NCPA - National Center for Policy Analysis


July 22, 2005

Health savings accounts (HSAs) and other health care payment options have seen an increase in popularity. They have begun to receive wider acceptance in the work place and represent a philosophical shift toward consumer-directed health care, says the New York Times.

If successful, these accounts could dominate and become the exclusive option at some companies. According to the Times:

  • Nearly 8 percent of large employers already offer HSAs, 18 percent plan to offer them in 2006 and 47 percent are considering them.
  • But awareness of HSAs is quite low and confusion runs high, in part because health insurers, third-party administrators and banks can offer them and because the infrastructure to support these accounts is a work in progress.
  • In one case, UnitedHealth Group has established a bank, Exante, to offer HSAs, which will pay a 4 percent interest rate, include MasterCard debit cards and offers health reimbursement arrangements.
  • Meanwhile, some employers have began to offer pre-paid medical cards linked with FSAs (flexible spending accounts), which act as credit cards specifically designated for purchases authorized by FSAs.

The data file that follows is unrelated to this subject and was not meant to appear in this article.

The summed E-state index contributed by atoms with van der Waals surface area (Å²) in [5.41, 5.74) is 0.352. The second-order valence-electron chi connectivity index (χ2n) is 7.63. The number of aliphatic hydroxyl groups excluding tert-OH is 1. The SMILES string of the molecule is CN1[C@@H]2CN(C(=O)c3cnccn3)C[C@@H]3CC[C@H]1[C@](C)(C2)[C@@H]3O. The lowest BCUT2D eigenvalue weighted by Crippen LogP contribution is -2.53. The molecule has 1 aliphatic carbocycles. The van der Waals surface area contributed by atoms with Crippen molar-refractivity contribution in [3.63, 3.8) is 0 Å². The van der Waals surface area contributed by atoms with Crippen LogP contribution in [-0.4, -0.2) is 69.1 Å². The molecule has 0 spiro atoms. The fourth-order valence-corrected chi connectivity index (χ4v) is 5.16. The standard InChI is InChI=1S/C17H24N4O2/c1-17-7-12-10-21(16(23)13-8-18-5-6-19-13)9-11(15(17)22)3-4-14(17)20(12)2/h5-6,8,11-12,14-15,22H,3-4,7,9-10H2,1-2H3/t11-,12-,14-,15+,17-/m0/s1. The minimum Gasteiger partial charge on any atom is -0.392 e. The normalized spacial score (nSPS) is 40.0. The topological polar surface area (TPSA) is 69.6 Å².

Additionally, the number of health insurers offering HSAs has increased; thus, increasing enrollment, says the Pittsburgh Post-Gazette.

  • More than 1 million workers have enrolled in HSAs since 2003, when the accounts first became available.
  • Some employers have replaced older catastrophic coverage plans with HSAs to make employees more aware of their health care costs.
  • HSAs are becoming more attractive to younger, single individuals, those with higher incomes who can afford higher out-of-pocket costs and healthy individuals.

HSAs are a tax-free way for individuals to save-up the financial resources to cover the high-deductible insurance plans associated with the accounts.

Source: Jennifer A. Kingson, "Health Care at the Swipe of a Card," New York Times, July 16, 2005; Eileen Alt Powell, "Health Insurance can be more affordable with Health Savings Accounts," Pittsburgh Post-Gazette, July 18, 2005.

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